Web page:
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The food bubble facing imminent collapse

  • Subject: [cg] The food bubble facing imminent collapse
  • From: "Tradingpost" tradingpost@gilanet.com
  • Date: Mon, 10 Jan 2005 11:45:42 -0700

The food bubble facing imminent collapse
ISIS Press Release 10/01/05 
The Institute of Science in Society

Dr. Mae-Wan Ho reviews Plan B: Rescuing a Planet under 
Stress and a Civilization in Trouble, by Lester Brown, Earth 
Policy Institute, W.W. Norton & Company, New York, 2003, 
ISBN 0-393-05859-X

Global warming is happening; and at a much faster, more 
abrupt rate than projected by the International Panel on 
Climate Change (IPCC) (see "Abrupt climate change 
happening", SiS 20). 

The news media have been filled with reports of heat waves, 
floods, droughts, hurricanes, accelerated melting of the 
polar ice caps and sea levels rising. And yet, they may be 
missing the most serious consequence of climate change 
thats staring us in the face: a collapse of food production 
on a global scale; or as Lester Brown of Earth Policy 
Institute puts it, "the bursting of the food bubble".

The economy must be restructured at "wartime speed", Lester 
Brown says, because we have built an "environmental bubble 
economy", where economic output is artificially inflated by 
over-consumption of the earths natural resources. He adds: 
"the destruction wrought by terrorists is likely to be small 
compared with the worldwide suffering if the environmental 
bubble economy collapses."

This same warning was first put forward no less forcefully 
by Edward Goldsmith and colleagues in A Blueprint for 
Survival published in 1972, and echoed by many since; 
notably Paul Hawkens The Ecology of Commerce (1993) and 
David Kortens When Corporations Rule the World (1995). 

Whats new in Lester Browns message is that the most 
vulnerable economic sector may be food. Food production is 
facing imminent collapse unless the urgent problems of water 
shortage, overpopulation and rising temperatures are tackled 
right away. (And no, he does not think GM crops are the 
answer to feeding the world.)

Water is fast running out

The world is fast running out of water after decades of 
unsustainable over-pumping of aquifers to expand food 
production to feed a growing world population. Water tables 
have fallen sharply and rapidly in scores of countries 
including China, India and the United States, which together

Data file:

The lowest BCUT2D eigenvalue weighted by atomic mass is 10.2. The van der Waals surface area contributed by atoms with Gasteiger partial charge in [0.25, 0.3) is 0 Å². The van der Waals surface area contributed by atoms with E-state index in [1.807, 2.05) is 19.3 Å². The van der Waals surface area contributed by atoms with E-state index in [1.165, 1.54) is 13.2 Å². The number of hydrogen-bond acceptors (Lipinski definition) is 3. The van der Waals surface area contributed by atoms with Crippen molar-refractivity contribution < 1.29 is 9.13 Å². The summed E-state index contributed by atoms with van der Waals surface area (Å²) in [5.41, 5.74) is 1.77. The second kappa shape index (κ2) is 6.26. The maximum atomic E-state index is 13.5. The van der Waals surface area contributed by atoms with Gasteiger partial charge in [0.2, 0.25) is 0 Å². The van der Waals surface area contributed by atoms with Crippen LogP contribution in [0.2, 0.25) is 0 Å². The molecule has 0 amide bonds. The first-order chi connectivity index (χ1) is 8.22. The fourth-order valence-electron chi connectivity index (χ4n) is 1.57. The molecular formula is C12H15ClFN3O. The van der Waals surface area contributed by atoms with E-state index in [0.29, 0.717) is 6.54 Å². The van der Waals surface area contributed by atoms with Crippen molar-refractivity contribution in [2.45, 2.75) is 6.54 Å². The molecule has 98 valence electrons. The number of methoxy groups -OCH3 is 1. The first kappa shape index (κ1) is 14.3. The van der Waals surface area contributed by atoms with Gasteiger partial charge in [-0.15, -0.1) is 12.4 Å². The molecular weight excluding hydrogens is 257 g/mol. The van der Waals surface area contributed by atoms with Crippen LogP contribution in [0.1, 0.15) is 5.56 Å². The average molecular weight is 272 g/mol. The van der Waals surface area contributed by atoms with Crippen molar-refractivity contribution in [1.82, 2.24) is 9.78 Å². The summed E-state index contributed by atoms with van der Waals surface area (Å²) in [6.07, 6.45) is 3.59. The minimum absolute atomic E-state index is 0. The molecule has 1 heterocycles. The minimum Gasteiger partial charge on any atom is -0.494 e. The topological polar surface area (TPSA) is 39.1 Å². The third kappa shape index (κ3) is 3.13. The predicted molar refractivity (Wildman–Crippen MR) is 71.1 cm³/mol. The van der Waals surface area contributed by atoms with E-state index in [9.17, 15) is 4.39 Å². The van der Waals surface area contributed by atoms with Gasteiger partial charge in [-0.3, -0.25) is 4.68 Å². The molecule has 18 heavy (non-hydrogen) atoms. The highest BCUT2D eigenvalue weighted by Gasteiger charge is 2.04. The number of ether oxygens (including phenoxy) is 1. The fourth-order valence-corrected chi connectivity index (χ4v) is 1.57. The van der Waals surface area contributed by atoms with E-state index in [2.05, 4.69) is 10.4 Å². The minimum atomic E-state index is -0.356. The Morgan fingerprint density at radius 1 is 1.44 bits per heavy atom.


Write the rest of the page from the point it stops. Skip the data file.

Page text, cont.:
produce nearly half of the worlds grain. Other more 
populous countries with depleted aquifers include Pakistan, 
Iran and Mexico. As water tables fall, rivers fail to reach 
the sea, lakes disappear and wells dry up. 

Conventional industrial agriculture is extremely water-
intensive. It takes 1000 tonnes of water to produce a tonne 
of grain. Worldwide, 70 % of all the water diverted from 
rivers or pumped from underground is used for irrigation; 
20% is used by industry and 10% for residential purposes. 

Growing needs of industry is diverting irrigation water from 
agriculture, and countries are turning to grain imports to 
make up for the shortfall. A person drinks 4 litres of water 
a day and an additional 2 000 litres is needed to produce 
the food eaten. In rich countries where grain is consumed to 
feed livestock, the water needed to produce food per person 
can easily reach 4 000 litres a day. 

Water shortages are generating conflicts between upstream 
and downstream claimants. 

Crops cease to produce at high temperatures

Another challenge facing farmers to keep up productivity is 
global warming. The 16 warmest years since record -keeping 
began in 1880 all occurred from1980 onwards, the three 
warmest years were 1998, 2001 and 2003. Crops are facing 
heat stresses that are without precedent. 

As the temperature rises above 34 C, photosynthesis slows 
down, dropping to zero for many crops at 37 C. At that 
temperature, corn plants in the US Corn Belt suffer from 
heat shock and dehydration, shrinking the harvest. 
Researchers at the International Rice Research Institute in 
the Philippines and the US Department of Agriculture 
developed a rule of thumb that each deg C rise in 
temperature above the optimum during the growing season 
reduces grain yields by 10%. Thus, according to projections 
of the IPCC  which some say is already an underestimate -
grain harvests in tropical regions could be reduced by an 
average of 5-11 percent by 2020 and 11-46 percent by 2050.

Research at Ohio State University indicates that as 
temperature rises, photosynthesis increases until 20C, and 
then plateaus until 35C when it begins to decline, ceasing 
entirely at 40C. At that temperature, the plant is in 
thermal shock, simply trying to survive. 

The most vulnerable part of the life cycle is at 
fertilization. Corn silk dries out rapidly in the heat, and 
prevents pollen tubes from reaching the kernels. Similarly, 
the fertility of rice falls from 100% at 34C to nearly zero